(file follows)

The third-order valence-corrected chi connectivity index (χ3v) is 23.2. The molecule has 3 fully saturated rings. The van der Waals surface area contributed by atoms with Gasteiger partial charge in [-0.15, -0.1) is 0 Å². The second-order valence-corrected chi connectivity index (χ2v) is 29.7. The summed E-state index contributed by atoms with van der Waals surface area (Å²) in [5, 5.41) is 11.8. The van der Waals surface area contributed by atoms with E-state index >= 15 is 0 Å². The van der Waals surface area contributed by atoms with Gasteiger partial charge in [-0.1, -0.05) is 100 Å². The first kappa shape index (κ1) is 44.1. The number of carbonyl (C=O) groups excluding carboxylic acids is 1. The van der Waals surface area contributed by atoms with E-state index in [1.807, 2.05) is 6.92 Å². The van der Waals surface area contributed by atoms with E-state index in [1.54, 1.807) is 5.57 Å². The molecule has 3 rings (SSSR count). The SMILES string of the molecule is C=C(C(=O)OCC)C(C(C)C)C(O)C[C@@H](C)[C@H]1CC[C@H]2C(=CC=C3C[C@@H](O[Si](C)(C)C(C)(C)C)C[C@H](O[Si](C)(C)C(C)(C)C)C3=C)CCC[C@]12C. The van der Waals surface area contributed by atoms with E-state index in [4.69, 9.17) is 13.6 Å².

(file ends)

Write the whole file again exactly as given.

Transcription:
The third-order valence-corrected chi connectivity index (χ3v) is 23.2. The molecule has 3 fully saturated rings. The van der Waals surface area contributed by atoms with Gasteiger partial charge in [-0.15, -0.1) is 0 Å². The second-order valence-corrected chi connectivity index (χ2v) is 29.7. The summed E-state index contributed by atoms with van der Waals surface area (Å²) in [5, 5.41) is 11.8. The van der Waals surface area contributed by atoms with E-state index >= 15 is 0 Å². The van der Waals surface area contributed by atoms with Gasteiger partial charge in [-0.1, -0.05) is 100 Å². The first kappa shape index (κ1) is 44.1. The number of carbonyl (C=O) groups excluding carboxylic acids is 1. The van der Waals surface area contributed by atoms with E-state index in [1.807, 2.05) is 6.92 Å². The van der Waals surface area contributed by atoms with E-state index in [1.54, 1.807) is 5.57 Å². The molecule has 3 rings (SSSR count). The SMILES string of the molecule is C=C(C(=O)OCC)C(C(C)C)C(O)C[C@@H](C)[C@H]1CC[C@H]2C(=CC=C3C[C@@H](O[Si](C)(C)C(C)(C)C)C[C@H](O[Si](C)(C)C(C)(C)C)C3=C)CCC[C@]12C. The van der Waals surface area contributed by atoms with E-state index in [4.69, 9.17) is 13.6 Å².